However, not all wines are suitable for a low carb diet. A glass of white or red wine can have anywhere from one to 12 grams of carbs per serving – or sometimes even more!
What Makes a Wine Keto-Friendly?
There’s more to wine than color and flavor. Have you ever asked a bartender for a wine recommendation, and been asked if you’d prefer something dry or sweet?
This is an indicator of how much sugar the wine contains. Sweet wines have the most wines, while “dry” wines contain the least. But surprisingly, this isn’t added sugar, but a key part of making almost all forms of wine.
Where Do the Carbs in Wine Come From?
Wine, like all alcohol, is a fermented food – fermented grape juice, to be exact.
During that fermentation process, the sugar from the grapes is gradually “eaten”, and that grape juice eventually becomes alcohol.
The longer the grapes ferment, the more sugar gets eaten – and the less sugar is left in the final product.
The sugar that’s left is called residual sugar. Sweet wines are fermented for a shorter period of time, so they contain a lot more sugar than a dry wine that’s been fermented for longer.
Of course, some wine-based drinks – such as wine coolers and sangria – are mixed with other high-carb drinks, like soda. This increases the sugar in your drink.
Even sangria made with the driest red wine isn’t going to work for a ketogenic diet!
The Best Wine for Keto – and the Worst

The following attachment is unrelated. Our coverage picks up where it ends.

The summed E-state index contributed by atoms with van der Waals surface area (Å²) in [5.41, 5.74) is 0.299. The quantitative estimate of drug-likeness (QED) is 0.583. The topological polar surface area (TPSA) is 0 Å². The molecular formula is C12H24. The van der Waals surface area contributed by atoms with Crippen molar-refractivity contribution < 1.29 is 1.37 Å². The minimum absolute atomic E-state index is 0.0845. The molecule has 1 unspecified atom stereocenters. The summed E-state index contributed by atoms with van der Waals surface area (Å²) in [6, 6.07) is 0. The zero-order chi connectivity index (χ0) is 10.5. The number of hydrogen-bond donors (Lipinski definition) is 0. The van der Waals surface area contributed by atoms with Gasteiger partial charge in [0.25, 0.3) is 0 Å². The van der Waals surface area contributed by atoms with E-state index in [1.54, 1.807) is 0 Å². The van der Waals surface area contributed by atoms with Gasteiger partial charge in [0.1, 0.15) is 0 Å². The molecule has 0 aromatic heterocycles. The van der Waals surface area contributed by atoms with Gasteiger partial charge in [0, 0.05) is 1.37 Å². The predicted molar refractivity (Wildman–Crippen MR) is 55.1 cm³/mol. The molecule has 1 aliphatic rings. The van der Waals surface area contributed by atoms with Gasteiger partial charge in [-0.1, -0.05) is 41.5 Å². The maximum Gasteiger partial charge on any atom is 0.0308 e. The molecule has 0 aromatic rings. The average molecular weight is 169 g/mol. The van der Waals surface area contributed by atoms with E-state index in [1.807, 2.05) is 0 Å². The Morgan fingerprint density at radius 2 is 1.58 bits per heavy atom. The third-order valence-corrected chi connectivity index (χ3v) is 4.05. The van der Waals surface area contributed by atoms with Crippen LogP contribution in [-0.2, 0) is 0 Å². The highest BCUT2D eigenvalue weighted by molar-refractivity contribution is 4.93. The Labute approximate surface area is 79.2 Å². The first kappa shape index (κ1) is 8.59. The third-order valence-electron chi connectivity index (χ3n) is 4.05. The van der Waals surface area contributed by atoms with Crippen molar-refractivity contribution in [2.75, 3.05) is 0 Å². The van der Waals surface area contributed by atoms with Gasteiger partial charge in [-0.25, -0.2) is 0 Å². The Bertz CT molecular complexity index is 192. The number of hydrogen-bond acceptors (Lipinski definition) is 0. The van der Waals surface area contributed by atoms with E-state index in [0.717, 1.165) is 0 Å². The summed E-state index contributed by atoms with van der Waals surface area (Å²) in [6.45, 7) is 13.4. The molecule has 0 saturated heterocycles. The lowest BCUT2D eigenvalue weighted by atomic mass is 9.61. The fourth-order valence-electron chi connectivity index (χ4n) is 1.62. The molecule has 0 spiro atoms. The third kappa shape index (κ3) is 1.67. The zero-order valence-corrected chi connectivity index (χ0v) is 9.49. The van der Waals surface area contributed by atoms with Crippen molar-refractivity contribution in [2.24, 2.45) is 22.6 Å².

You don’t need to know the difference between a Sauvignon Blanc and a Cabernet Sauvignon, or a Pinot Grigio and a Pinot Noir, to know your way around a wine list. We’ve put together a handy guide to help you understand which wine has the least carbs and sugar, and which ones to avoid on a keto diet.
Best Red Wines by Grams of Carbs per Serving
Good news for red wine lovers! Some of the most delicious red wines also happen to be low-carb.
Not to mention they pair amazingly with some of your favorite keto foods like steak and cheese.
Look for these low-carb red wines on the menu:
- Cabernet Sauvignon – 3-4g net carbs
- Chianti – 3-4g net carbs
- Dry Rosé – 3g net carbs
- Grenache – 4g net carbs
- Malbec – 4g net carbs
- Merlot – 3-4g net carbs
- Pinot Noir – 3-4g net carbs
- Red Zinfandel – 4-5g net carbs
- Sangiovese – 4g net carbs
- Syrah – 4g net carbs
Best White Wines by Grams of Carbs per Serving
Don’t be fooled by that crisp, light taste. Plenty of white wines are low in sugar and totally suitable for a ketogenic diet.
The best news? Champagne definitely makes the cut!